The Corporate Accord

The questions we had not thought to ask ourselves were one of the things we had never considered when we first set out on this vital mission. As the saying goes, you don't know what you don't know, and we didn't know. Like most of the problems we've created throughout our history, we only realized the questions that we should have been asking once the answer was painfully clear, and by then, it was too late.

Countless generations had peered up at the night's sky and let their imaginations wander. The stars represented the unknown. They held untapped resources. They offered us a second chance and a new home. Most importantly, they offered us hope when we so desperately need it. While we looked up at the stars dreaming of a better tomorrow, others looked at them and saw something different. They saw untapped resources and endless potential for profit.

Corporations had long tried to poach the best and brightest from the public sector. Thanks to things like salaries commensurate with ability and state-of-the-art equipment, they were largely successful. The corporations and their armies of scientists and engineers did what they could to help humanity spread out among the stars. Most people naively thought they were doing it out of some sense of duty and the desire to achieve a common goal - the survival of the human race. Instead, they were motivated by the same thing that always drove them - greed. New worlds meant new resources and new markets. The corporations were certainly not going to let any of that go to waste in the name of something foolish like the survival of our species. Besides, they were instrumental in our salvation. Was it really too much to ask that they were able to turn a hefty profit in the process?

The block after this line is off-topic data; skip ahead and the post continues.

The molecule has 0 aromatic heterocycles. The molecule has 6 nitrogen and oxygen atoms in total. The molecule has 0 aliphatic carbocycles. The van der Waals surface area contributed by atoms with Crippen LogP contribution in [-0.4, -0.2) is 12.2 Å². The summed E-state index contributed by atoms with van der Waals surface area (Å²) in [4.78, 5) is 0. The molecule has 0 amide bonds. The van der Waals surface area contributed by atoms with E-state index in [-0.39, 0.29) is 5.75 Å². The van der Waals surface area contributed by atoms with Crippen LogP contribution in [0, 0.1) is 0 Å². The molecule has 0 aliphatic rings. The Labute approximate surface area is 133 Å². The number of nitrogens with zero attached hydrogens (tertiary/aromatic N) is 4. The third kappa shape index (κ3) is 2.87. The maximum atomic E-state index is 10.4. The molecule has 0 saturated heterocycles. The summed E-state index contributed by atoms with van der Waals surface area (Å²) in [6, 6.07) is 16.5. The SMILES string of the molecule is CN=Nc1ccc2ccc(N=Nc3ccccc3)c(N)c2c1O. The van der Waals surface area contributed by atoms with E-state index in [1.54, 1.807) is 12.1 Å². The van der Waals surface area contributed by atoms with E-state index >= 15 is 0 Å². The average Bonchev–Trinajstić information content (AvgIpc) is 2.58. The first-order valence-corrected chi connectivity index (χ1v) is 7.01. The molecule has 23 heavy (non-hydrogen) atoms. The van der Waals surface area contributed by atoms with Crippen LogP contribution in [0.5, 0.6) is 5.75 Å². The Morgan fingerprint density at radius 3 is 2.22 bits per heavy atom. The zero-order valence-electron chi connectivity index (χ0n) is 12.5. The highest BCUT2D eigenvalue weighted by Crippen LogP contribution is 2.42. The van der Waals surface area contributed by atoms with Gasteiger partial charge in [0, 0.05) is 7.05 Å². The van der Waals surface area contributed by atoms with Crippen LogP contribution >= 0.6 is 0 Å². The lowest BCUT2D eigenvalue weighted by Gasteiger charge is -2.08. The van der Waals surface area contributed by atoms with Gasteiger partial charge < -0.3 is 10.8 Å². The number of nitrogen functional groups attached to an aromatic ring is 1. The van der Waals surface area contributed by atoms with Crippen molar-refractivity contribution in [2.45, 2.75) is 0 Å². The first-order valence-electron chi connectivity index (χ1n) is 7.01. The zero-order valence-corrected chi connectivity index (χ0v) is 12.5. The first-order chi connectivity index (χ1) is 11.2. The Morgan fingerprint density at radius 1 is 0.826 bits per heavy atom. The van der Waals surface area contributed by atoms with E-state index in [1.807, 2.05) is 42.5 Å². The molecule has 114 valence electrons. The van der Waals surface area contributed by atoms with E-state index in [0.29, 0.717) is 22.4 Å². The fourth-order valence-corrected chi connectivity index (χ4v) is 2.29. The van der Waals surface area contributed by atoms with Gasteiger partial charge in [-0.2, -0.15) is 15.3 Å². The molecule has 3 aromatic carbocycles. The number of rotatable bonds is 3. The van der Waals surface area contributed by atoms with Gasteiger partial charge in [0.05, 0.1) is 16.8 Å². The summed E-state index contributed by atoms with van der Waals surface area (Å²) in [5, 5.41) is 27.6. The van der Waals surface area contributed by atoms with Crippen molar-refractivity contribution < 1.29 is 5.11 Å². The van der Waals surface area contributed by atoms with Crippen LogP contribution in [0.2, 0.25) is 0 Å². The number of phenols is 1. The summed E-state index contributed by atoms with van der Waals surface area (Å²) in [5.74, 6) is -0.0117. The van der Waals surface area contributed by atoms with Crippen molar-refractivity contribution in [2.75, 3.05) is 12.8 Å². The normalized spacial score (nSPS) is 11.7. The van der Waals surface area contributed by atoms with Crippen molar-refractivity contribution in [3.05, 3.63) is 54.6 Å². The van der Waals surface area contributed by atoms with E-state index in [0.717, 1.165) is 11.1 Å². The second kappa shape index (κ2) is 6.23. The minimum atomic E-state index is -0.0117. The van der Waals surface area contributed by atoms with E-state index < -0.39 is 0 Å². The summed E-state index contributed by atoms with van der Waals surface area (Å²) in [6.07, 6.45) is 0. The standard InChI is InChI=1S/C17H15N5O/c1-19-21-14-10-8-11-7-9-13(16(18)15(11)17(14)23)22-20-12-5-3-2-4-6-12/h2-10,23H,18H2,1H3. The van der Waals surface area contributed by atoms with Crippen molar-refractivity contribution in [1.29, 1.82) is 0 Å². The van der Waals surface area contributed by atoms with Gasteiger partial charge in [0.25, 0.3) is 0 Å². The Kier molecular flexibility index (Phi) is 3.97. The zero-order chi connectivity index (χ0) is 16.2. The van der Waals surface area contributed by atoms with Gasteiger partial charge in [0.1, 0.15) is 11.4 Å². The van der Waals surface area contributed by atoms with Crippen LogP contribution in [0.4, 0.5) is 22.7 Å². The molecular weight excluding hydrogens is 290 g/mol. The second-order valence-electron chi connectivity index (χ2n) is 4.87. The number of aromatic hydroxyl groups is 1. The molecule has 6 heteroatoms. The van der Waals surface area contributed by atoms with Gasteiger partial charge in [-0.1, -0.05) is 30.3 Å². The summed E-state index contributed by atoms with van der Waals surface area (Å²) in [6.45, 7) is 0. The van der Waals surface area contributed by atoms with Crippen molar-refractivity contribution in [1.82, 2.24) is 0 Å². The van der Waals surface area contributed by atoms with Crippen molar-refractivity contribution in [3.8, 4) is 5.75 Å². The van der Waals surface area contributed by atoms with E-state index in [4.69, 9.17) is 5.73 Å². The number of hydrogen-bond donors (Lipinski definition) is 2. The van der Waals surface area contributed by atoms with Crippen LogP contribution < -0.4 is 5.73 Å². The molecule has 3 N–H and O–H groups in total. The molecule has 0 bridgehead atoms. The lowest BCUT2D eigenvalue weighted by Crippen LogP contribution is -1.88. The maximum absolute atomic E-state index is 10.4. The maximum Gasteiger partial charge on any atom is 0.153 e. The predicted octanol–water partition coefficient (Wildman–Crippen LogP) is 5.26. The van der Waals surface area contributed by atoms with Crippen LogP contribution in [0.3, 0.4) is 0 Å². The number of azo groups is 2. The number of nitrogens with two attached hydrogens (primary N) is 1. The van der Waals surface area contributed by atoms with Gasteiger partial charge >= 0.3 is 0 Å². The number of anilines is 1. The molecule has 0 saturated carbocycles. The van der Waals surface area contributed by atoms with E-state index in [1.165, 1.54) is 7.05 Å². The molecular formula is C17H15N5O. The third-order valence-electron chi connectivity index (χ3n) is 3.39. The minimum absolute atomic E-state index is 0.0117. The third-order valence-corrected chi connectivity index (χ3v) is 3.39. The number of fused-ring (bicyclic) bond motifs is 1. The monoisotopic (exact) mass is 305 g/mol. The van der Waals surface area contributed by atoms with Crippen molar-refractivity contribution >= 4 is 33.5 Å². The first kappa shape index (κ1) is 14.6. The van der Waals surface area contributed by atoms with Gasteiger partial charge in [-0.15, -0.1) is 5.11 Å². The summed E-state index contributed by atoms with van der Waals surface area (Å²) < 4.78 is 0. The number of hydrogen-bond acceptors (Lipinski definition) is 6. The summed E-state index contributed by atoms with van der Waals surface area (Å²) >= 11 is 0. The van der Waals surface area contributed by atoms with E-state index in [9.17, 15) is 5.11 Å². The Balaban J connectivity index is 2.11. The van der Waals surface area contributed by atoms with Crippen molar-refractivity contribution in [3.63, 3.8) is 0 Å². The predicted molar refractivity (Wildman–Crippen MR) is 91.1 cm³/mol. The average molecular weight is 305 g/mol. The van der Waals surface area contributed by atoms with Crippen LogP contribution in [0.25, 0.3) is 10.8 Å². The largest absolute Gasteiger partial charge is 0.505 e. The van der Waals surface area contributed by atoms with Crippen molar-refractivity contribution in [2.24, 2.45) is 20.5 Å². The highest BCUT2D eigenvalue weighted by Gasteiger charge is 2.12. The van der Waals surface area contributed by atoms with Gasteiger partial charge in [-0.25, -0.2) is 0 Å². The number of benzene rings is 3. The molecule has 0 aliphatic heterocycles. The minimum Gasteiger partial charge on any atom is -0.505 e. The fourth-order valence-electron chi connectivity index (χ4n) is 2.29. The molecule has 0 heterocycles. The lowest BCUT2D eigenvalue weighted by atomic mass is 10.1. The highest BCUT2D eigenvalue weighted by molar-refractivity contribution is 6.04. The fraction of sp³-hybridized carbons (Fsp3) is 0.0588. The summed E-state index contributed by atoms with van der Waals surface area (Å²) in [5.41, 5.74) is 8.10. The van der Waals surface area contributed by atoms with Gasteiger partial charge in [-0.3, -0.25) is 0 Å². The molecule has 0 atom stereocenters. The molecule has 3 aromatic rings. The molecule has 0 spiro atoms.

Armed with the latest technology and led by some of our greatest minds, the corporations quickly staked their claims on the new worlds. By the time the fledgling civilian governments of the three systems got their acts together, the corporations were too big and too powerful to oppose. To their credit, the governments still tried, sparking off the Corporate Wars. For more than a century, private, corporate funded militaries tore across the three systems, waging war on the civilian governments and each other. The toll in lives was immense, but it was the expenditure of resources with no return on investment that ultimately brought the war to a close.

The largest corporations got together, they made peace with each other, and delivered their terms to everyone else. Faced with extermination by a technologically and numerically superior foe, the civilian governments had no choice but to capitulate to the corporations' demands. The Corporate Accord was the result of this forced armistice.